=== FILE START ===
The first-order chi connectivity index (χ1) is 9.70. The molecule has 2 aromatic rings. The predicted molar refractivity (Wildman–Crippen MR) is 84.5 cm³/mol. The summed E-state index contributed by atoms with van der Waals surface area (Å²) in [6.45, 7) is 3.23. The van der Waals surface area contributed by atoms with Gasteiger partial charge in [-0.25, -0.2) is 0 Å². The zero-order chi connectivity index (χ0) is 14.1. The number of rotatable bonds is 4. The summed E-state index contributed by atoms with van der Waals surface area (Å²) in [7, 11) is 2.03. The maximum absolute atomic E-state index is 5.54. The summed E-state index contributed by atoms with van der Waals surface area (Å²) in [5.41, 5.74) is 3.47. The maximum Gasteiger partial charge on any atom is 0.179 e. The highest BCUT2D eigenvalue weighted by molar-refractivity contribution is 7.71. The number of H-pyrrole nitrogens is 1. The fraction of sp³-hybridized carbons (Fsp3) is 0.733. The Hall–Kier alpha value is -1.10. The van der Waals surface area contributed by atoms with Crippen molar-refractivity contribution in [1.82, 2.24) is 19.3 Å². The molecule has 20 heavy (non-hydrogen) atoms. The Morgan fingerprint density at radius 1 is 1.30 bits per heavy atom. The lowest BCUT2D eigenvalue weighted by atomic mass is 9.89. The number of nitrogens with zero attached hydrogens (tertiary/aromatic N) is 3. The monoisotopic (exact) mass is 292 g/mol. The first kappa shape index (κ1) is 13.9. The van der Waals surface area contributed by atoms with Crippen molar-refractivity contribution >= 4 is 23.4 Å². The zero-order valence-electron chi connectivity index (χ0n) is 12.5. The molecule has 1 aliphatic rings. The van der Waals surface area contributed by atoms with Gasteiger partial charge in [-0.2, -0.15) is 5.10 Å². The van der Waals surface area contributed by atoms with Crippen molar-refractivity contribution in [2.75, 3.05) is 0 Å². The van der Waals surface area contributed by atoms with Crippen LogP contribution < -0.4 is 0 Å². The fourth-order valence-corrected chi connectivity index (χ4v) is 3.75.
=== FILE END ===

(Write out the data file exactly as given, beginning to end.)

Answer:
The first-order chi connectivity index (χ1) is 9.70. The molecule has 2 aromatic rings. The predicted molar refractivity (Wildman–Crippen MR) is 84.5 cm³/mol. The summed E-state index contributed by atoms with van der Waals surface area (Å²) in [6.45, 7) is 3.23. The van der Waals surface area contributed by atoms with Gasteiger partial charge in [-0.25, -0.2) is 0 Å². The zero-order chi connectivity index (χ0) is 14.1. The number of rotatable bonds is 4. The summed E-state index contributed by atoms with van der Waals surface area (Å²) in [7, 11) is 2.03. The maximum absolute atomic E-state index is 5.54. The summed E-state index contributed by atoms with van der Waals surface area (Å²) in [5.41, 5.74) is 3.47. The maximum Gasteiger partial charge on any atom is 0.179 e. The highest BCUT2D eigenvalue weighted by molar-refractivity contribution is 7.71. The number of H-pyrrole nitrogens is 1. The fraction of sp³-hybridized carbons (Fsp3) is 0.733. The Hall–Kier alpha value is -1.10. The van der Waals surface area contributed by atoms with Crippen molar-refractivity contribution in [1.82, 2.24) is 19.3 Å². The molecule has 20 heavy (non-hydrogen) atoms. The Morgan fingerprint density at radius 1 is 1.30 bits per heavy atom. The lowest BCUT2D eigenvalue weighted by atomic mass is 9.89. The number of nitrogens with zero attached hydrogens (tertiary/aromatic N) is 3. The monoisotopic (exact) mass is 292 g/mol. The first kappa shape index (κ1) is 13.9. The van der Waals surface area contributed by atoms with Crippen molar-refractivity contribution >= 4 is 23.4 Å². The zero-order valence-electron chi connectivity index (χ0n) is 12.5. The molecule has 1 aliphatic rings. The van der Waals surface area contributed by atoms with Gasteiger partial charge in [-0.2, -0.15) is 5.10 Å². The van der Waals surface area contributed by atoms with Crippen molar-refractivity contribution in [2.75, 3.05) is 0 Å². The van der Waals surface area contributed by atoms with Crippen LogP contribution < -0.4 is 0 Å². The fourth-order valence-corrected chi connectivity index (χ4v) is 3.75.